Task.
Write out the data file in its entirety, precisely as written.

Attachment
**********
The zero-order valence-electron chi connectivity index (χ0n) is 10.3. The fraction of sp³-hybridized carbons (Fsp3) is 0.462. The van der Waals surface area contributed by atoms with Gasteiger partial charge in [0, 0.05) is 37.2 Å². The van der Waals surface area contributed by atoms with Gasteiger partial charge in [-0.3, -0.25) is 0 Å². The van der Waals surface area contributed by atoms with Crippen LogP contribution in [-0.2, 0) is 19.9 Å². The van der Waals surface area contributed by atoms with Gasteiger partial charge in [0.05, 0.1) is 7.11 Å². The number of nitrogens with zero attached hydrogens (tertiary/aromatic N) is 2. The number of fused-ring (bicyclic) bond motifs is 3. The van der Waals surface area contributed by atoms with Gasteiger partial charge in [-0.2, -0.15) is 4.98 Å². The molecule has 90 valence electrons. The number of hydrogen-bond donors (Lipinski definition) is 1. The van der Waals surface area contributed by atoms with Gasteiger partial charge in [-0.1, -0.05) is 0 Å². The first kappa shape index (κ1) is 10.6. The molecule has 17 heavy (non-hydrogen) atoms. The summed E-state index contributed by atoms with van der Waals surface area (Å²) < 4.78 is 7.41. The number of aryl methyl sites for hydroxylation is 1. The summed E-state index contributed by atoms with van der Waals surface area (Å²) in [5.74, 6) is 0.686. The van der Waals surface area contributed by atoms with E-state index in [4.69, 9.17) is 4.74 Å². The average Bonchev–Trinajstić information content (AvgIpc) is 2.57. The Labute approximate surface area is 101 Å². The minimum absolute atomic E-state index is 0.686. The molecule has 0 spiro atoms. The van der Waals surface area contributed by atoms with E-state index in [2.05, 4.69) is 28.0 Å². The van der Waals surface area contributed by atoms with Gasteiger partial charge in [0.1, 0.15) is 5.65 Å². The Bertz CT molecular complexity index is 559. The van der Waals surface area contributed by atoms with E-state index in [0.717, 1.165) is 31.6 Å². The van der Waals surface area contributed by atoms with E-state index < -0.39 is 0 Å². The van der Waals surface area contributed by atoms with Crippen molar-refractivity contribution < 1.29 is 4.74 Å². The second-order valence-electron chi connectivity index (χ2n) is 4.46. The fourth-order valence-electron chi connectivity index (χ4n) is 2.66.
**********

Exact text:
The zero-order valence-electron chi connectivity index (χ0n) is 10.3. The fraction of sp³-hybridized carbons (Fsp3) is 0.462. The van der Waals surface area contributed by atoms with Gasteiger partial charge in [0, 0.05) is 37.2 Å². The van der Waals surface area contributed by atoms with Gasteiger partial charge in [-0.3, -0.25) is 0 Å². The van der Waals surface area contributed by atoms with Crippen LogP contribution in [-0.2, 0) is 19.9 Å². The van der Waals surface area contributed by atoms with Gasteiger partial charge in [0.05, 0.1) is 7.11 Å². The number of nitrogens with zero attached hydrogens (tertiary/aromatic N) is 2. The number of fused-ring (bicyclic) bond motifs is 3. The van der Waals surface area contributed by atoms with Gasteiger partial charge in [-0.2, -0.15) is 4.98 Å². The molecule has 90 valence electrons. The number of hydrogen-bond donors (Lipinski definition) is 1. The van der Waals surface area contributed by atoms with Gasteiger partial charge in [-0.1, -0.05) is 0 Å². The first kappa shape index (κ1) is 10.6. The molecule has 17 heavy (non-hydrogen) atoms. The summed E-state index contributed by atoms with van der Waals surface area (Å²) < 4.78 is 7.41. The number of aryl methyl sites for hydroxylation is 1. The summed E-state index contributed by atoms with van der Waals surface area (Å²) in [5.74, 6) is 0.686. The van der Waals surface area contributed by atoms with E-state index in [4.69, 9.17) is 4.74 Å². The average Bonchev–Trinajstić information content (AvgIpc) is 2.57. The Labute approximate surface area is 101 Å². The minimum absolute atomic E-state index is 0.686. The molecule has 0 spiro atoms. The van der Waals surface area contributed by atoms with E-state index in [2.05, 4.69) is 28.0 Å². The van der Waals surface area contributed by atoms with Gasteiger partial charge in [0.1, 0.15) is 5.65 Å². The Bertz CT molecular complexity index is 559. The van der Waals surface area contributed by atoms with E-state index in [0.717, 1.165) is 31.6 Å². The van der Waals surface area contributed by atoms with E-state index < -0.39 is 0 Å². The van der Waals surface area contributed by atoms with Crippen molar-refractivity contribution < 1.29 is 4.74 Å². The second-order valence-electron chi connectivity index (χ2n) is 4.46. The fourth-order valence-electron chi connectivity index (χ4n) is 2.66.